Music City Baroque celebrates Cinco de Mayo in high style

mcbSome of the world’s most intriguing musical treasure hunts are currently going on in old cathedrals and mission churches in the Southwest United States and Mexico. There, in dusty nooks, crannies and cubbyholes, musicologists are finding the long-forgotten masterpieces of the Spanish New World.

The New World composers – some transplants from Italy and Spain, others who were born and bred in Latin American – created a large body of spectacular sacred and secular music. On Sunday afternoon at Vanderbilt University’s Benton Chapel, Music City Baroque under the direction of artistic director emeritus Murray Somerville will present a program called “¡Hacemos Fiesta!,” featuring Baroque and early-classical music of Mexico. The concert celebrates Cinco de Mayo.

“At first blush, a lot of this music sounds European,” says Somerville, who was on the phone from his home in South Carolina. “But the sound of indigenous music does work its way in, especially in terms of rhythm and percussion.”

A lot of the music that was created in 18th-century Mexico and its territories was liturgical, and so Music City Baroque’s chorus will be kept busy on Sunday. Among other things, the chorus will perform the “Gloria” from the Mass in D by Ignacio de Jerusalem, an Italian-born composer who emigrated to Mexico in the 1740s.

Manuel de Zumaya was homegrown – born in Mexico around 1678 – and eventually became the chapelmaster of Mexico City’s cathedral. He’ll be represented on the program by his utterly charming Sol-fa de Pedro.

In addition to liturgical music, Music City Baroque will perform a kind of secular song called the villancico. These tunes are known primarily today as Mexican carols. Performances of these pieces will include traditional New World percussion instruments, including deer hooves and turtle-shell drums.

Music City Baroque vocalist Marieke Sattler, a linguistic anthropologist at Vanderbilt who specializes in the indigenous languages of Latin American, has served as one of this program’s principal advisers, guiding the musicians through the ephemera of New World culture. Her idea was to create a program that mirrors a Mexican festival, a performance that begins in church and then spills out onto the street.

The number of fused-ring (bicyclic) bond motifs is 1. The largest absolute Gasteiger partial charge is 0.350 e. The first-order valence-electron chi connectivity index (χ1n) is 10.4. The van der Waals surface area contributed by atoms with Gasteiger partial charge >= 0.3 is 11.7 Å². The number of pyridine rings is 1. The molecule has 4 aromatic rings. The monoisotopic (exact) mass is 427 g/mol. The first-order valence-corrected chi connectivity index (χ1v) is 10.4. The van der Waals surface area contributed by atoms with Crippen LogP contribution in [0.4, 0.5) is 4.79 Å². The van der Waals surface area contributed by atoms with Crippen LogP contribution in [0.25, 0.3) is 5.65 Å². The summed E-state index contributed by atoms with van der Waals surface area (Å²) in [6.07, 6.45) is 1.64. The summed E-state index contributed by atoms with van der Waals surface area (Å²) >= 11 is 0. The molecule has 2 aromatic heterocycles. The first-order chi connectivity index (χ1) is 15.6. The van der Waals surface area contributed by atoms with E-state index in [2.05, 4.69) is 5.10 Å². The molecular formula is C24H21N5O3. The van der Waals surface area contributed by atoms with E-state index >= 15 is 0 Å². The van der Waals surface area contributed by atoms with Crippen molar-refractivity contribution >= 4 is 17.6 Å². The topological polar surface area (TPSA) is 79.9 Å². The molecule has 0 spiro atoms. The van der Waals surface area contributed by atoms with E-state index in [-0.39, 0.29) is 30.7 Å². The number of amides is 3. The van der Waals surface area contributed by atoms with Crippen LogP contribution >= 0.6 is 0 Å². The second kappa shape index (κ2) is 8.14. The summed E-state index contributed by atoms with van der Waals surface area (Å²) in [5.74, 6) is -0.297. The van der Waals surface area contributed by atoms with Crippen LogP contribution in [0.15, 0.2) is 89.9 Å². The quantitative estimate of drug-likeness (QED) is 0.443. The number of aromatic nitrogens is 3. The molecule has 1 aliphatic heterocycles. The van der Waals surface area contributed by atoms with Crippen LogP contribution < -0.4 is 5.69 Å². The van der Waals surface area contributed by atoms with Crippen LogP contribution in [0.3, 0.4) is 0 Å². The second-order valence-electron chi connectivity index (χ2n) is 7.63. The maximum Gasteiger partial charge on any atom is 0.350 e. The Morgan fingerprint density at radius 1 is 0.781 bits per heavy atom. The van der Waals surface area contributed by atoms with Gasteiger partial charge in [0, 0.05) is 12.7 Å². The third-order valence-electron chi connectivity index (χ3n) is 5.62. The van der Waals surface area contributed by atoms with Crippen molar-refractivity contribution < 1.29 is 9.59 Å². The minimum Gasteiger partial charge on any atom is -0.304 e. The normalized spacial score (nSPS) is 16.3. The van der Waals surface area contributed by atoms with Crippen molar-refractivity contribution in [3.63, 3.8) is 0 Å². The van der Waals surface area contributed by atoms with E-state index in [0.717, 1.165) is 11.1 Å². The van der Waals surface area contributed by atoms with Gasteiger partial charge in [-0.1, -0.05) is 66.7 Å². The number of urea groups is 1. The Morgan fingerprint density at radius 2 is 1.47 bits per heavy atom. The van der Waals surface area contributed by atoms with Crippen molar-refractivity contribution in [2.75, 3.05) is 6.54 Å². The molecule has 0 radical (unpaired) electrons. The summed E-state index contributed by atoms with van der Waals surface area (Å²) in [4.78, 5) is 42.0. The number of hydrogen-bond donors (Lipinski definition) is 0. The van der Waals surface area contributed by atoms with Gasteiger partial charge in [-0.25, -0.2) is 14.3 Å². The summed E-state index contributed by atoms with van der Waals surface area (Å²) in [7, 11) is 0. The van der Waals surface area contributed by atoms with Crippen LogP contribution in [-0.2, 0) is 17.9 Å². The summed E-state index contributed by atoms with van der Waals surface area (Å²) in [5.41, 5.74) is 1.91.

“It’s going to be a festive performance,” she says.


Music City Baroque performs baroque and early-classical music of the Spanish New World. The free performance is 3 p.m. Sunday, May 5 at Vanderbilt University’s Benton Chapel, located in the Divinity School, 411 21st Ave. South.

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About John Pitcher

John Pitcher is the chief classical music, jazz and dance critic as well as co-founder of ArtsNash. He has been a classical music critic for the Washington Post, the Rochester (NY) Democrat and Chronicle, National Public Radio’s Performance Today (NPR), and the Nashville Scene. His writings about music and the arts have also appeared in Symphony Magazine, American Record Guide and Stagebill Magazine, among other publications. Pitcher earned his master’s degree in journalism from Columbia University’s Graduate School of Journalism, where he studied arts writing with Judith Crist and Phyllis Garland. His work has received the New York State Associated Press award for outstanding classical music criticism.